You Hate The Products You're An Early Adopter Of Because of Invisible Base Rates and Anthropic Bias

Plus! Diff Jobs; The Big Tech Cycle; Chinese Consumer Internet Competition With American Characteristics; Reallocating; Durables; Crypto Use Cases

You Hate The Products You're An Early Adopter Of Because of Invisible Base Rates and Anthropic Bias

It's an inevitable complaint: when you started using Google, it tried to give you the best match for the search you entered. Now, it tries to give you a fresh result for a broader-interest variant of something you're searching for. (It’s especially annoying when a major event happens for the second time, and you want to compare it to the first—no, I'm not getting details about FTX's bankruptcy wrong, I'm trying to remember what Investors Overseas Service was called!) This often happens when searching for something technical and obscure that sounds like something nontechnical and more common. And this happens on websites, too; Reddit used to have front-page discussions about the relative merits of Python and Lisp for web applications.[1] Twitter used to have more of a tech scene flavor, too, and when Quora first got going it was basically an oral history of post-dot com bubble Silicon Valley, produced by participants—not a site for viral stories and homework help. This even happened to Amazon! Look at the top 25 books in their 1995 bestsellers list, and there's exactly one work of non-science fiction—at the same time, there are two different Douglas Hofstadter books.[2] Meanwhile, autocorrect insists on fixing words like "cant" or "dint," which are perfectly legitimate words but are now slightly inconvenient to use.

Cory Doctorow has some salty words ($) to describe this tendency, mostly using Amazon as an example. His key point is hard to ignore: it's undeniable that in many respects, the site has gotten worse for sellers—take rates have gone up, Amazon pushes them to use its own shipping infrastructure, and internal-to-Amazon search ads basically force sellers to give up their incremental margin in order to get any appreciable sales volume ($, Diff). Meanwhile, the site is simply less geared towards the interests of nerdy users (like the ones who read Cory Doctorow books) and more towards those of average shoppers who just want a deal.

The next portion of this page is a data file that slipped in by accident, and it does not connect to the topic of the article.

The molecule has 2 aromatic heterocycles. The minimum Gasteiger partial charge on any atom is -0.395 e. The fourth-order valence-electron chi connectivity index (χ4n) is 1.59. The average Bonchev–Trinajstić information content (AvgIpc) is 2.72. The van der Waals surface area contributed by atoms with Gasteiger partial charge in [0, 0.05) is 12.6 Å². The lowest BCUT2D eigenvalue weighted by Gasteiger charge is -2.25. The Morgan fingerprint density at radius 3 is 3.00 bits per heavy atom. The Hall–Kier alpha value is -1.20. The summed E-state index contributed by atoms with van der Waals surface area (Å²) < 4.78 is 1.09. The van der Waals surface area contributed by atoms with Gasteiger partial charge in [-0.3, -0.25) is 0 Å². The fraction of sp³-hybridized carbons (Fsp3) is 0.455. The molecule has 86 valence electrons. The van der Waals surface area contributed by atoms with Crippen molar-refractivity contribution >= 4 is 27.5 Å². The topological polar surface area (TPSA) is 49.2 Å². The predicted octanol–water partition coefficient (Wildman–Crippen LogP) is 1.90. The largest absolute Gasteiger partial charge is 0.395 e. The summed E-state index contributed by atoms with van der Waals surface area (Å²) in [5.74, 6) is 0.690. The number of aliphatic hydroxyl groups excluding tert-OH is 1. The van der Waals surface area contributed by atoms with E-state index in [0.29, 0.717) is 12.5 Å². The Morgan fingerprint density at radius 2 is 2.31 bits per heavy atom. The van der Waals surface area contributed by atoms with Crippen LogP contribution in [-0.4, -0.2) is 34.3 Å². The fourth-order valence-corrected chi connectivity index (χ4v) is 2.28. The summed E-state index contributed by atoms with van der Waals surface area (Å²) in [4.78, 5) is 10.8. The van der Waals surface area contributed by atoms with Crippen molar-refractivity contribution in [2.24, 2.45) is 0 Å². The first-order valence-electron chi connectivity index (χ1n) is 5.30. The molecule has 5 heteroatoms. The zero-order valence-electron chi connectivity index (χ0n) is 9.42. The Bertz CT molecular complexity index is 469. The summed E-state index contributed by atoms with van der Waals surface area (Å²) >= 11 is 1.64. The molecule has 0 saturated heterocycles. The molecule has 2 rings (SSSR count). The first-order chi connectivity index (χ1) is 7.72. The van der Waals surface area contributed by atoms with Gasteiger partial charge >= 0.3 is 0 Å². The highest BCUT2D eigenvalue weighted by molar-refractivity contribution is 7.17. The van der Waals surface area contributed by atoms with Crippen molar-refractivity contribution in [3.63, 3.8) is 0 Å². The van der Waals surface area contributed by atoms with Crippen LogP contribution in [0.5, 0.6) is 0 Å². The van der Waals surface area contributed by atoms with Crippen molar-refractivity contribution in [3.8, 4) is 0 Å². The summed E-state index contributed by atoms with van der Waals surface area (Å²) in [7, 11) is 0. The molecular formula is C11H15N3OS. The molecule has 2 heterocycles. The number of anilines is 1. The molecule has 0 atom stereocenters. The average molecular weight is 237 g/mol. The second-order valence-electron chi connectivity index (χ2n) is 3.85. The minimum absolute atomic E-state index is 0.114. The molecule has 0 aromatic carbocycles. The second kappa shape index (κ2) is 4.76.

But this tendency also describes a natural corporate lifecycle pretty well.[3] Early on, a company's in a mostly exploratory process. It does need to pay attention to costs, and Amazon was famous for doing this from the beginning. But the main goal is to maximize total wealth creation upfront and figure out how to capture it later on. It's naive to think that this is an act of generosity, but it's almost equally naive to feel betrayed that it was a temporary state of affairs. A company has no reason to operate at a loss unless it expects to turn a profit later on, and if it's operating at a loss because it chooses to charge low prices, it's reasonable to bet that those prices will move up eventually.

And when those prices move up, it's generally because a service has grown beyond its initial audience of early adopters and become mainstream. This is part of the cultural change that gets observed in most big services over time. It’s caused by the twin curses of base rates:

These phenomena tie in with another reason that so many services you use have gotten worse since you started using them: the Anthropic principle is the tautological observation that, to make any given observation, you need to exist first. This was originally an answer to the philosophical or theological debate about whether earth's status as a great planet for living things was evidence of divine intervention. The initial form of the argument went like this: if the universe were not set up in a way that was conducive to intelligent life, there wouldn't be anyone around to notice, so of course we live in a universe that supports life, and on a planet unusually well-adapted to it.

But you can extend this to a micro-level: of course that new hole-in-the-wall restaurant you discovered has gotten way more crowded since you first started going there—you found a good deal, it’s just that now other people know about it, too! And of course that social network you use has gotten less nerdy and elitist over time—nerds are early adopters who tend to type a lot, and non-elites value proximity to elites almost by definition.

In other words, the more perfectly-matched a site or service is for you, the more likely you are to be a very early user in for some very long-term disappointment. And that disappointment gets elevated because in some cases, the service gets harder to ignore as it grows. If you joined LinkedIn when it was mostly one or two degrees away from the PayPal Mafia, you might be annoyed by spammy messages now, but it's hard not to have some kind of presence on the site if you're a professional.